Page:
Ben Kuchera writes:

Early adopters pay the most for a game and get the least finished version of the release. It’s often worth it for them to play it along with the huge rush of other fans who want to be there first, but you don’t have to join them, even if many are perfectly happy to sign up for the journey of a game’s patches and updates and price drops rather than the pure destination of just playing the damned thing.

So, I agree and disagree. Fiscally, he’s right – but if I was fiscally logical person, I probably wouldn’t have a PS4. So, there’s that.

The problem I run into is that I read a bunch of gaming websites and listen to several gaming podcasts, so I want to play some of the same things they’re playing so I have context for the things they’re saying. It’s also hard to hear multiple people talk about how great The Last of Us is (for example) while resisting the urge to buy it. The louder the crowd’s voice, the more difficult it becomes to resist. What it all boils down to, though, is that buying games on release day is a fundamentally social thing, and I enjoy being part of that conversation.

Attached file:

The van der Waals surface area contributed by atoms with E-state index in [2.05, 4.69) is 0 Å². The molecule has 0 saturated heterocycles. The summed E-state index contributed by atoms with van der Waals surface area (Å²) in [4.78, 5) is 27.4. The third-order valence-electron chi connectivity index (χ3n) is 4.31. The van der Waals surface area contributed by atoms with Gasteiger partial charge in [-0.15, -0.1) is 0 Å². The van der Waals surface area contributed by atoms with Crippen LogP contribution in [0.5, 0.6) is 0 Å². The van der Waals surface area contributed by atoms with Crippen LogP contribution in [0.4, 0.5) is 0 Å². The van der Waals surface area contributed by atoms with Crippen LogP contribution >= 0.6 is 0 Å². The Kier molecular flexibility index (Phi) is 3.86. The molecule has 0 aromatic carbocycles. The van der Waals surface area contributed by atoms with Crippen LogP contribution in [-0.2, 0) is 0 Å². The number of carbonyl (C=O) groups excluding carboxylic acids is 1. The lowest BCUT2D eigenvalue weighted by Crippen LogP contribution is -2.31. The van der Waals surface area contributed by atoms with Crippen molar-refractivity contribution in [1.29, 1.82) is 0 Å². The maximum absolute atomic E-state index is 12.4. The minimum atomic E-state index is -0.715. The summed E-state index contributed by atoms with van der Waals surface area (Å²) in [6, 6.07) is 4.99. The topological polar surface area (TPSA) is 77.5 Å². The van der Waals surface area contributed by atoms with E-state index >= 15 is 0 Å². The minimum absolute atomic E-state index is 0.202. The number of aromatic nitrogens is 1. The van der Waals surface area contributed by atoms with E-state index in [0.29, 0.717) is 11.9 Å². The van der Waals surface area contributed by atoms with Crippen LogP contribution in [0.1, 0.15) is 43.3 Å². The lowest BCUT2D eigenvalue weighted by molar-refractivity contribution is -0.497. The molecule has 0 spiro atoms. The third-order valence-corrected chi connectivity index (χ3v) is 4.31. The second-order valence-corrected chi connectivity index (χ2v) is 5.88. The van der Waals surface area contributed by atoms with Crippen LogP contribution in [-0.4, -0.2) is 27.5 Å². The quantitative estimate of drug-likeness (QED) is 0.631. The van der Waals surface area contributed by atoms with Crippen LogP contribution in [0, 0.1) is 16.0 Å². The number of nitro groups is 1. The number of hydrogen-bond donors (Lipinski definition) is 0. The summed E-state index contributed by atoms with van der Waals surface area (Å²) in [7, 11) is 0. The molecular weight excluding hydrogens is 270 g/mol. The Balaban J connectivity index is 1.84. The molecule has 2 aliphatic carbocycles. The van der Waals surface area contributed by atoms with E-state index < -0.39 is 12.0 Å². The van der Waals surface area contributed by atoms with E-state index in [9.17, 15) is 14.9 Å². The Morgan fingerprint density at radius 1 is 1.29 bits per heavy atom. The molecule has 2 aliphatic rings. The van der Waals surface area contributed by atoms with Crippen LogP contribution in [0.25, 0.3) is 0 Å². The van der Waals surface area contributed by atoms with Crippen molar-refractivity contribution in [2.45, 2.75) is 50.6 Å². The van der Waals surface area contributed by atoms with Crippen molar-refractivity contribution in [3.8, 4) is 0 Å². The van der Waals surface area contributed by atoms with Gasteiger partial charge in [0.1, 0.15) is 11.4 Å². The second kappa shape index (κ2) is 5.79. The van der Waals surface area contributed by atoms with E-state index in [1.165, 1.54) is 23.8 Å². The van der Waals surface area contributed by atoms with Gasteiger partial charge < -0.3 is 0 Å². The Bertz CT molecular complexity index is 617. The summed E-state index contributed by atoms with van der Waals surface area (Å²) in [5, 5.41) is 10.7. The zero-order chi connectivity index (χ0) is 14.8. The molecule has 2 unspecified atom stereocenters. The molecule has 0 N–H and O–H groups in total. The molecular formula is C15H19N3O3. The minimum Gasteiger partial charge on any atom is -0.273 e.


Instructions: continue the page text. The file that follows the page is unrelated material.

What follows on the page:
At the end of the day, though, I take it on a case-by-case-basis. If your game is online-only, I probably won’t buy it on release day, because it probably won’t work. If your game is single player always-online, then I probably won’t ever buy it…period. That’s why last night I played Diablo 3for the first time, because the console versions aren’t always-online, and I put my money where my mouth is.